This site will allow you to discover various aspects about the fascinating flowering plant, Achillea millefolium. Achillea millefolium is a widespread species that many of you have most likely seen sprouting in your backyard or alongside a country road. What you may not know is that this specific species, more commonly known as Yarrow, contains powerful medicinal uses that have been utilized as early as during the time of Ancient Greece. Continue through this site to undercover more interesting features of Achillea millefolium.

    This plant grows a basic, upright, and fuzzy stalk that ranges from 1 to 3 feet in height. This stalk is secured by fibrous roots with a rhizome system. Surrounding the stalk on alternating sides are fern like leaves that take on a feathery characteristic. These leaves grow to approximately 1 to 6 inches in length. Interestingly enough, these hearty stalks and leaves often times endure through the winter season.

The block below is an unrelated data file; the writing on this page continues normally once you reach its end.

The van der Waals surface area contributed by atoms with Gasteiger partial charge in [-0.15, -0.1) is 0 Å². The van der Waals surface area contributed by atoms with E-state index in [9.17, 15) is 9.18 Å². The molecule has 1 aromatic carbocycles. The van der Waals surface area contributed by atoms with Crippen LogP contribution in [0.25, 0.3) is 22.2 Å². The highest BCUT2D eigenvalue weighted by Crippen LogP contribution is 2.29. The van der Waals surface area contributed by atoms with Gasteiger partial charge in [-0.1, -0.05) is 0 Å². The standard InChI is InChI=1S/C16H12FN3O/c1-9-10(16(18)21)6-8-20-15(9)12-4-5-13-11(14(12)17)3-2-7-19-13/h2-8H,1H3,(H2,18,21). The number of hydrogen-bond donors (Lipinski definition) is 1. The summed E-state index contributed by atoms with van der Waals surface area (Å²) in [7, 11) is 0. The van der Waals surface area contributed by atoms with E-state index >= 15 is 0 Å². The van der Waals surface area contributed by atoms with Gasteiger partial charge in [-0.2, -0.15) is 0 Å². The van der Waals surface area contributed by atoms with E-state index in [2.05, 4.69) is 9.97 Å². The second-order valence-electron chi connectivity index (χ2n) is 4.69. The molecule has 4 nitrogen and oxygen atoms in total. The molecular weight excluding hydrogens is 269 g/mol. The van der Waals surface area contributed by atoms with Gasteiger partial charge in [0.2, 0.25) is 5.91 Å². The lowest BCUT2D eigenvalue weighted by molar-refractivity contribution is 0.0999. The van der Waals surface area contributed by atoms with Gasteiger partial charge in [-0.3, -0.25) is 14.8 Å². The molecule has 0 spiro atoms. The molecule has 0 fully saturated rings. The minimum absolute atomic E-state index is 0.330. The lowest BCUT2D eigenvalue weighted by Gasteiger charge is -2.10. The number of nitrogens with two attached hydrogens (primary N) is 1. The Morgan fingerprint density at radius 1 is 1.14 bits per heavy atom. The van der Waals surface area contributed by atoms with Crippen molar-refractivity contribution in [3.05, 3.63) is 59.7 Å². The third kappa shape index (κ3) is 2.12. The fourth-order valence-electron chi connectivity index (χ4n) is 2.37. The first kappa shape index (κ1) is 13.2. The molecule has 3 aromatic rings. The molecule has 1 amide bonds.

In addition to the stalk and leaves, Yarrow has typically white but sometimes light pink and purple flowers that bloom from June to September. These flowers appear in a unique flat-topped dome cluster arrangement with 5 ray flowers surrounding it. These flowers are very small at about a quarter inch in diameter, and they bloom for long periods of time. Unlike the stem and stalk, eventually the flowers produce their seeds and die.  
    Overall, Achillea millefolium is a long blooming perennial with a pleasant aromatic scent and distinct morphology. Next time you are out for a walk; keep an eye out for some of these unique characteristics!



To see where Achillea millefolium relates among other organisms, continue to Classification.

Be sure to check out web pages on a vast collection of organisms by visiting Multipleorganisms.net!